There is another possible instance of omophagia in The Bacchae. At one point in the play, the maenads go into a nearby town and carry off the children; it is possible that the maenads then consumed them. In art and myth, this incident is linked to omophagia; however, Euripides may not have intended this meaning in The Bacchae.[23]

Modern Raw Foodism[edit]

Raw meat.

Humans have been controlling fire for at least 230,000 years,[24], possibly as many as 300,000,[25] and humans have been cooking for around 125,000 years.[26] Some people choose to follow a raw food diet (see raw foodism) because they feel that this diet more closely resembles the diets of prehistoric humans, and that modern humans are still genetically best-suited to a raw diet.[27]

People who are following a total raw-food diet may warm some of their food, but they do not allow it to cook to temperatures above about 116 degrees Fahrenheit;[28] raw foodists believe that raw foods are healthier because the foods contain intact enzymes, which would be destroyed by the heat of cooking. Those who choose to follow this diet say that the enzymes from raw foods improve digestion and food absorption.[29]

These views are addressed in Dr. Edward Howell's books Enzyme Nutrition and The Status of Food Enzymes in Digestion and Metabolism. He suggests that the enzymes in raw foods are necessary to digest those foods, and that when foods are cooked, the enzymes they contain are denatured and the body must manufacture its own enzymes to compensate. He further proposes that the body has only limited capacity to produce these enzymes, and that it is "used up" over the lifetime. One last premise of his books is that enzymes contain "life force", and they can donate this to the body.[30]

However, most food enzymes are denatured in the stomach, and 90% of nutrients from food are absorbed in the small intestine.[31] Because few enzymes from food are present when absoprtion takes place, some say that it is unlikely that enzymes from food play a large part in digestion,[32] and that cooking may even improve digestion: cooking changes the cell structures of some foods in ways that make them more easily digestable.[33]

Some raw food diets only include plant foods, but some adaptations of a raw food diet do include raw animal products, including raw milk, raw eggs and raw meat. Aajonus Vonderplanitz is a prominent proponent of raw food diets which include raw animal products. Vonderplanitz credits raw animal products with his recovery from dyslexia, cancer and other conditions. He suggests that raw animal products have healing properties due both to their “healthy fats” and to the presence of bacteria and parasites, which he proposes may have a detoxifying effect by consuming decaying tissue within the body.[34]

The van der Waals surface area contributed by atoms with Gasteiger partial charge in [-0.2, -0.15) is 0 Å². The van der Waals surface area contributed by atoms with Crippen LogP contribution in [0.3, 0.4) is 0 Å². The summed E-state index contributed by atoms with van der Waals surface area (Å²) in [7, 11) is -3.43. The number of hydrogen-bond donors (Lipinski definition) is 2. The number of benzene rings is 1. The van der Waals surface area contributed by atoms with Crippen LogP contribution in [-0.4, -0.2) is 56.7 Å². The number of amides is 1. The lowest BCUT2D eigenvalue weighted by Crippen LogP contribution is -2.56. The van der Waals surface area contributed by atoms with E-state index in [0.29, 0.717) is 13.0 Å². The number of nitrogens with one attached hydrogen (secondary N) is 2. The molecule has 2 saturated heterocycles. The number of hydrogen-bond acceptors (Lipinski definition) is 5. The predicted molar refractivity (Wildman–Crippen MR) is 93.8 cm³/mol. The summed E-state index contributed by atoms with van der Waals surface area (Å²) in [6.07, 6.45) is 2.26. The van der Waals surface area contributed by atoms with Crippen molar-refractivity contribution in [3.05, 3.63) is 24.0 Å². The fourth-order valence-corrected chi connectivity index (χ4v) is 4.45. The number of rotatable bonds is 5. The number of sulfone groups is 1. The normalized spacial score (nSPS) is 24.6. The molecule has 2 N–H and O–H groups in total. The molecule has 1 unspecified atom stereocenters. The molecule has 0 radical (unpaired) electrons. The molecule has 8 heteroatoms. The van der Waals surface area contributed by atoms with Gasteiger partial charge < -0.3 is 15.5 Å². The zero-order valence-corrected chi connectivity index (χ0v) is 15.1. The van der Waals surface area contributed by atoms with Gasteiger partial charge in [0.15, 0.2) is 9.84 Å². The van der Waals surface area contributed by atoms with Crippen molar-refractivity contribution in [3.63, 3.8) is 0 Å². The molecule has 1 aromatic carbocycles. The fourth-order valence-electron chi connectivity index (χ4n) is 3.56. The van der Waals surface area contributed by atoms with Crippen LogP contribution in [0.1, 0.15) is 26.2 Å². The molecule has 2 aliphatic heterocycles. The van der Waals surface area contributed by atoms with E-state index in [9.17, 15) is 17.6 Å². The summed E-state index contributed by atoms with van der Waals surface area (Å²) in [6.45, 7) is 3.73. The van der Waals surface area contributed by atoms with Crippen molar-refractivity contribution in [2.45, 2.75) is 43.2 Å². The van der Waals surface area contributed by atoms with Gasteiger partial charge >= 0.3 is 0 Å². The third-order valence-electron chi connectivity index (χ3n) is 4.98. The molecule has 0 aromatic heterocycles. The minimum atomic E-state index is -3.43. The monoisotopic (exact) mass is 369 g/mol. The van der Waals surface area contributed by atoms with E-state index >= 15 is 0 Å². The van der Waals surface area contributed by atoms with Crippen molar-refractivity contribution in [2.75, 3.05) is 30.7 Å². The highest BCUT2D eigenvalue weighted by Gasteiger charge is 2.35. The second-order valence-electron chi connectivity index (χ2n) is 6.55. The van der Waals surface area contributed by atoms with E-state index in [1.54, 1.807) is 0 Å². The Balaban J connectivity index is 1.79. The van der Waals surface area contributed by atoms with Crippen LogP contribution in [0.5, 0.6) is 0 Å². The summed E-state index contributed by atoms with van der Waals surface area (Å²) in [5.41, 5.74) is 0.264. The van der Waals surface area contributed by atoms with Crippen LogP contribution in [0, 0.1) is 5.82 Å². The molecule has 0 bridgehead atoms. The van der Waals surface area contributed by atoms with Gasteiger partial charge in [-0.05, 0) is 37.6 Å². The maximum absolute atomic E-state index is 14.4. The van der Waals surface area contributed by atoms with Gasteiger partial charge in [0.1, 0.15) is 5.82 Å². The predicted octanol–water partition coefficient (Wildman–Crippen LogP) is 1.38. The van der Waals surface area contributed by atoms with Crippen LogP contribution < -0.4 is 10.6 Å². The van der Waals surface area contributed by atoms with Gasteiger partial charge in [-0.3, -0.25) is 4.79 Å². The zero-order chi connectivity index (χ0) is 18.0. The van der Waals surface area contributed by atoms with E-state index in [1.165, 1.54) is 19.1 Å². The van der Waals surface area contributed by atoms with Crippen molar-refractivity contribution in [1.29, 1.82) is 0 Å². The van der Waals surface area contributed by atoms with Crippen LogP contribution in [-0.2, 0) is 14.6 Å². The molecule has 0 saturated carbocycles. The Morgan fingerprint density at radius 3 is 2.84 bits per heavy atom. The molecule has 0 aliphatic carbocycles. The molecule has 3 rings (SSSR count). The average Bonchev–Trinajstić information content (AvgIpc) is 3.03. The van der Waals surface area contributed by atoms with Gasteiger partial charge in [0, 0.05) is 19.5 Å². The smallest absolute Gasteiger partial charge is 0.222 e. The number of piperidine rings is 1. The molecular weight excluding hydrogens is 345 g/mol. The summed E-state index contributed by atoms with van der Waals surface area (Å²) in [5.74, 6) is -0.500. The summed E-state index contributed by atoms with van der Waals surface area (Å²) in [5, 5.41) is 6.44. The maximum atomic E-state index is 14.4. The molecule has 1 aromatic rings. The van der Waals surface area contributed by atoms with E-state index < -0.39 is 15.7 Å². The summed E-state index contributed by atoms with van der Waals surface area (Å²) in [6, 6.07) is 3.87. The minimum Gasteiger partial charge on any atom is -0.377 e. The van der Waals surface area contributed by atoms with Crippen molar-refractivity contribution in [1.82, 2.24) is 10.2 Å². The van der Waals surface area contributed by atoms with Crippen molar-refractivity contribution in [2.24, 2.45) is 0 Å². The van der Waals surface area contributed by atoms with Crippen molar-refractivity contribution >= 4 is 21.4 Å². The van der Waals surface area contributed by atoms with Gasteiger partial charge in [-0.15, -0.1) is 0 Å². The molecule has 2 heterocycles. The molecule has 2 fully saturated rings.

Vonderplanitz claims many beneficial effects of his raw-flesh diet. Among these are much-increased energy, stronger bones, mental clarity and a stronger sex drive.[35]



Notes[edit]

  1. ^ Henrichs, Albert. "Greek Maenadism from Lympias to Messalina." Harvard Studes in Classical Philology, Vol. 82 (1978): 144.
  2. ^ Taylor-Perry, Rosemarie. The God Who Comes: Dionysian Mysteries Reclaimed. Algora Publishing, 2003.
  3. ^ Walcot, Peter. The Journal of Hellenic Studies, Vol. 98 1978: 188.
  4. ^ Dunkle, Roger. "Euripides' Bacchae." 1986. AbleMedia. 5 August 2008 http://ablemedia.com/ctcweb/netshots/bacchae.htm
  5. ^ Witt, R. E. The Classical Review, Vol. 22, No. 2 1972: 288.
  6. ^ Henrichs, Albert. "Greek Maenadism from Lympias to Messalina." Harvard Studies in Classical Philology, Vol. 82 (1978): 121-169.
  7. ^ Taylor-Perry, Rosemarie. The God Who Comes: Dionysian Mysteries Reclaimed. Algora Publishing, 2003.
  8. ^ Kraemer, Ross S. "Ecstasy and Possession: The Attraction of Women to the Cult of Dionysus." The Harvard Theological Review, Vol. 72 60 Jan.-Apr. 1979.
  9. ^ Henrichs, Albert. "Greek Maenadism from Lympias to Messalina." Harvard Studes in Classical Philology, Vol. 82 (1978): 147.